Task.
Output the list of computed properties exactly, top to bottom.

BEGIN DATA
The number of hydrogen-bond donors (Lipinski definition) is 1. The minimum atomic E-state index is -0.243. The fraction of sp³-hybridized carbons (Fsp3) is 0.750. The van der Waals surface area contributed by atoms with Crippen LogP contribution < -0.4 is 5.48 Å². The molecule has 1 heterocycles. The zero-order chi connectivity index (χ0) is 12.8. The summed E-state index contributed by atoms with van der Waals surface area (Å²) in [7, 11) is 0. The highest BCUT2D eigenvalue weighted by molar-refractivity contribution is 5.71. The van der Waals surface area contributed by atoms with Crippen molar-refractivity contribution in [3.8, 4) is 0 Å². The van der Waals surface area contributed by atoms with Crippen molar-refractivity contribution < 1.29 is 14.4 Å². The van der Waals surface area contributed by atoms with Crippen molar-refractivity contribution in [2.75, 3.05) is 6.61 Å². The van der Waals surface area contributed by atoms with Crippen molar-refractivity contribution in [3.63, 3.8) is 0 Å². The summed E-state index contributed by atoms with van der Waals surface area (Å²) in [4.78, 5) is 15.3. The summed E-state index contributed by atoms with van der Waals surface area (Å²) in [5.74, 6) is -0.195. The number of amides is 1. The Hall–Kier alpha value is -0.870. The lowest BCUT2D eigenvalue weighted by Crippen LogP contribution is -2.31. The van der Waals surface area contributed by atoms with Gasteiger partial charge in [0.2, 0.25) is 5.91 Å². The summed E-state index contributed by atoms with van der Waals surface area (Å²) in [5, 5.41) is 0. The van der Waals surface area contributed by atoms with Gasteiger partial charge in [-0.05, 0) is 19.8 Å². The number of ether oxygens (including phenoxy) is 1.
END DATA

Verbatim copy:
The number of hydrogen-bond donors (Lipinski definition) is 1. The minimum atomic E-state index is -0.243. The fraction of sp³-hybridized carbons (Fsp3) is 0.750. The van der Waals surface area contributed by atoms with Crippen LogP contribution < -0.4 is 5.48 Å². The molecule has 1 heterocycles. The zero-order chi connectivity index (χ0) is 12.8. The summed E-state index contributed by atoms with van der Waals surface area (Å²) in [7, 11) is 0. The highest BCUT2D eigenvalue weighted by molar-refractivity contribution is 5.71. The van der Waals surface area contributed by atoms with Crippen molar-refractivity contribution in [3.8, 4) is 0 Å². The van der Waals surface area contributed by atoms with Crippen molar-refractivity contribution < 1.29 is 14.4 Å². The van der Waals surface area contributed by atoms with Crippen molar-refractivity contribution in [2.75, 3.05) is 6.61 Å². The van der Waals surface area contributed by atoms with Crippen molar-refractivity contribution in [3.63, 3.8) is 0 Å². The summed E-state index contributed by atoms with van der Waals surface area (Å²) in [4.78, 5) is 15.3. The summed E-state index contributed by atoms with van der Waals surface area (Å²) in [5.74, 6) is -0.195. The number of amides is 1. The Hall–Kier alpha value is -0.870. The lowest BCUT2D eigenvalue weighted by Crippen LogP contribution is -2.31. The van der Waals surface area contributed by atoms with Gasteiger partial charge in [0.2, 0.25) is 5.91 Å². The summed E-state index contributed by atoms with van der Waals surface area (Å²) in [5, 5.41) is 0. The van der Waals surface area contributed by atoms with Gasteiger partial charge in [-0.05, 0) is 19.8 Å². The number of ether oxygens (including phenoxy) is 1.